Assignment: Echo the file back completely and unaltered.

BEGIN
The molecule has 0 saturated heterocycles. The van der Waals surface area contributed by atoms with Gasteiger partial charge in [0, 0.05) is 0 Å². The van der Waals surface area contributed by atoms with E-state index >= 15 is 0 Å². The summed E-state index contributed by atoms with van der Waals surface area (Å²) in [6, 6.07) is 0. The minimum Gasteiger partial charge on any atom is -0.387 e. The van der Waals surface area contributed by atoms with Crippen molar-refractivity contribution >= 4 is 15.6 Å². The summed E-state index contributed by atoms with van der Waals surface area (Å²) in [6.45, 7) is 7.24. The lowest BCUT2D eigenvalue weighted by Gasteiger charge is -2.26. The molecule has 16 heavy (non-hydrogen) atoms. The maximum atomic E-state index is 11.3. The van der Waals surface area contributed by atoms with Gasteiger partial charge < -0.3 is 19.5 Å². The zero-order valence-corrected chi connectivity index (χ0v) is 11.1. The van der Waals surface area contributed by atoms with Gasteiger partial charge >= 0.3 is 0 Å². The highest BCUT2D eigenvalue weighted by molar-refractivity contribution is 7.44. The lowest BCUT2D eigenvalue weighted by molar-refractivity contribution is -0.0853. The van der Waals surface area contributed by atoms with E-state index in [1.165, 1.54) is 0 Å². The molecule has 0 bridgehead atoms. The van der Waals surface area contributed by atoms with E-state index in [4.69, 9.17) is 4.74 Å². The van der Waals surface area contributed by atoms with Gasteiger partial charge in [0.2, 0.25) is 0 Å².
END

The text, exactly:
The molecule has 0 saturated heterocycles. The van der Waals surface area contributed by atoms with Gasteiger partial charge in [0, 0.05) is 0 Å². The van der Waals surface area contributed by atoms with E-state index >= 15 is 0 Å². The summed E-state index contributed by atoms with van der Waals surface area (Å²) in [6, 6.07) is 0. The minimum Gasteiger partial charge on any atom is -0.387 e. The van der Waals surface area contributed by atoms with Crippen molar-refractivity contribution >= 4 is 15.6 Å². The summed E-state index contributed by atoms with van der Waals surface area (Å²) in [6.45, 7) is 7.24. The lowest BCUT2D eigenvalue weighted by Gasteiger charge is -2.26. The molecule has 16 heavy (non-hydrogen) atoms. The maximum atomic E-state index is 11.3. The van der Waals surface area contributed by atoms with Gasteiger partial charge < -0.3 is 19.5 Å². The zero-order valence-corrected chi connectivity index (χ0v) is 11.1. The van der Waals surface area contributed by atoms with Gasteiger partial charge >= 0.3 is 0 Å². The highest BCUT2D eigenvalue weighted by molar-refractivity contribution is 7.44. The lowest BCUT2D eigenvalue weighted by molar-refractivity contribution is -0.0853. The van der Waals surface area contributed by atoms with E-state index in [1.165, 1.54) is 0 Å². The molecule has 0 bridgehead atoms. The van der Waals surface area contributed by atoms with E-state index in [4.69, 9.17) is 4.74 Å². The van der Waals surface area contributed by atoms with Gasteiger partial charge in [0.2, 0.25) is 0 Å².